People who were wrong, but for all the "right" reasons, according to the establishment consensus? Nothing less than sainthood -- as witnessed by Colin Powell's name being favorably (and inexplicably, based on actual performance) mentioned as a possible Obama cabinet official. Hell, I won't be the least bit surprised if, after leaving office, Dick Cheney gets a column for the New York Times. 

Monday, November 10, 2008

Corn: It's what's for dinner

While the U.S. government flexes its ability to centrally plan the economy by essentially outlawing financial losses for major corporations, a new study provides another illustrative example of corporatism in action -- in this case highlighting the harmful impact of political economic planning on pretty much everyone that happens to eat food:
Chemical analysis from restaurants across the United States shows that nearly every cow or chicken used in fast food is raised on a diet of corn, prompting fresh criticism of the government's role in subsidizing poor eating habits.
Corn is central to agriculture in the United States, where it is grown in greater volumes and receives more government subsidies than any other crop. Between 1995 and 2006 corn growers received $56 billion in federal subsidies, and the annual figure may soon hit $10 billion.
But in recent years, environmentalists have branded corn as an icon of unsustainable agriculture. It requires large amounts of fertilizer and pesticides, both of which require large amounts of fossil fuel to manufacture.
Most of the resulting corn is fed to livestock who didn't evolve to subsist entirely on corn. In cattle, eating corn increases flatulence emissions of methane — a potent greenhouse gas — and creates an intestinal environment rich in e. coli, a common cause of food poisoning. That necessitates mixing cow feed with antibiotics, in turn producing antibiotic-resistant disease strains.
Many of those livestock end up in high-calorie, low-nutrition franchised fast foods, which have been repeatedly linked to obesity, diabetes and heart disease. Fast food's biggest selling point is its low price — and that, say industry critics, is largely possible because of corn's ubiquitous cheapness.
Too bad there are no clear lessons to draw from this example for those advocating government subsidies for banks, insurance companies, automakers . . .

Thursday, November 06, 2008

Just as American liberals convinced themselves to love Joe Biden -- the pro-war career politician whose chief legislative achievement appears to have been the imprisoning of hundreds of thousands of Americans through his pet project, the war on drugs -- I have no doubt the giddy partisans at Daily Kos and elsewhere will find much to love about Barack Obama's newly announced chief of staff, the pro-war corporatist Rahm Emanuel. Indeed, self-proclaimed progressives like Matthew Yglesias are already gliding past Emanuel's support for the Iraq war (which Yglesias, like most respectable Democratic pundits at the time, also supported) to fawn over the alleged grit and toughness he will bring to the Obama White House.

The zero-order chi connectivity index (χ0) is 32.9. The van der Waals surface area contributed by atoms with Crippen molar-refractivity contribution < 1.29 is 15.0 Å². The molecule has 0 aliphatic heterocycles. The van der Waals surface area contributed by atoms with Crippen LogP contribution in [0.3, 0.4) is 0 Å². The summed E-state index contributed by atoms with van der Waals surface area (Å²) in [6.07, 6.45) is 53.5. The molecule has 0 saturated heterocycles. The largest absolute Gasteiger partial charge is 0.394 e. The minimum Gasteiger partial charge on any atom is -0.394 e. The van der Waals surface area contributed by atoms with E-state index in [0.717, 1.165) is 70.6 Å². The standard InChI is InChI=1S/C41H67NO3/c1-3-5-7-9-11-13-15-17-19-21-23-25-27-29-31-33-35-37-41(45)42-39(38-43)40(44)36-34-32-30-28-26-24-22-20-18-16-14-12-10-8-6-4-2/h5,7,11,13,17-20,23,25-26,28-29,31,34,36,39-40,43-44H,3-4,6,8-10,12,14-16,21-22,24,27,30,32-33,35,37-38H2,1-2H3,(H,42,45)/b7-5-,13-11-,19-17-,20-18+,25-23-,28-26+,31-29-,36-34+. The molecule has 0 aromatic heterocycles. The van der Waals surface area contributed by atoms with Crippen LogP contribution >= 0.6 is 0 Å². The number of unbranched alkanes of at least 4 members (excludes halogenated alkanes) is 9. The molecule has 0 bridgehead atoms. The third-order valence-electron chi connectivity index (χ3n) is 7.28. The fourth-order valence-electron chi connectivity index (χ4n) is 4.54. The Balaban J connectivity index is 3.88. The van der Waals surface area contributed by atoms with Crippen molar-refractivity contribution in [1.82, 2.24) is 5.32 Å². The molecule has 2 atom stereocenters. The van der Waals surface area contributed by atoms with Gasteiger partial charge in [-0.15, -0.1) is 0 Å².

While I won't claim to have had all that much interaction with Emanuel, at the press conferences I have spoken to him, he has, frankly, always come across as the archetypal sleaze-bag politician convinced of his own slickness and drunk off his political power. That he's corrupt is also fairly well established -- notice that he was on the board of directors of Freddie Mac, the government corporation at the center of the housing bubble and subsequent economic collapse, at a time when it was cooking its books to deceive investors. No wonder he and his fellow progressive Democrats were so loathe to provide more oversight for Fannie and Freddie as they dove into the sub-prime mortgage market.

In the summer of '07, I also distinctly remember Emanuel openly ridiculing Rep. Dennis Kucinich (D-OH) right off the floor of the House of Representatives for -- horror of horrors -- passing out fliers to his fellow lawmakers detailing how the oil "revenue sharing" law Congress was trying to force down the Iraqi parliament's throat was, in fact, merely an attempt to "privatize" (i.e. forcibly expropriate) Iraq's oil fields for the benefit of U.S. corporations.

"Yeah, it's all about the oil," Emanuel chortled to a like-minded congressman.

Needless to say -- in addition to unrepentantly backing an Iraq war he claims was merely mismanaged -- Emanuel also happens to be extremely ignorant of issues concerning Iraq and the Middle East in general (these tend to be qualifications for government service, however), as he revealed on an episode of "Real Time" with Bill Maher last year:
The Iranians are a Persian culture and the House of Saud is a Shiite government, a total different culture and a different people and etc. The question about Saudi Arabia is there is a clear, they have been funding radical schools throughout the Mideast and it is a big problem for us.
Close Rahm. Except Saudi Arabia is very much a Sunni country, while Iran is, in fact, Shiite. After five years of a war in Iraq, when the difference between a Sunni and a Shiite should be abundantly clear, Obama's new, widely respected chief of staff went on national television and showed he knows less about the Middle East than a Bush administration foreign policy adviser. It should also be pointed out that congressional Democrats were some of the loudest supporters of the U.S. support for the mujahideen in Afghanistan and Pakistan in their war against the Soviet Union -- the same backing that was contingent on Saudi Arabia providing matching funds that largely went to building and operating the madrassas Emanuel now rightly decries, but I digress.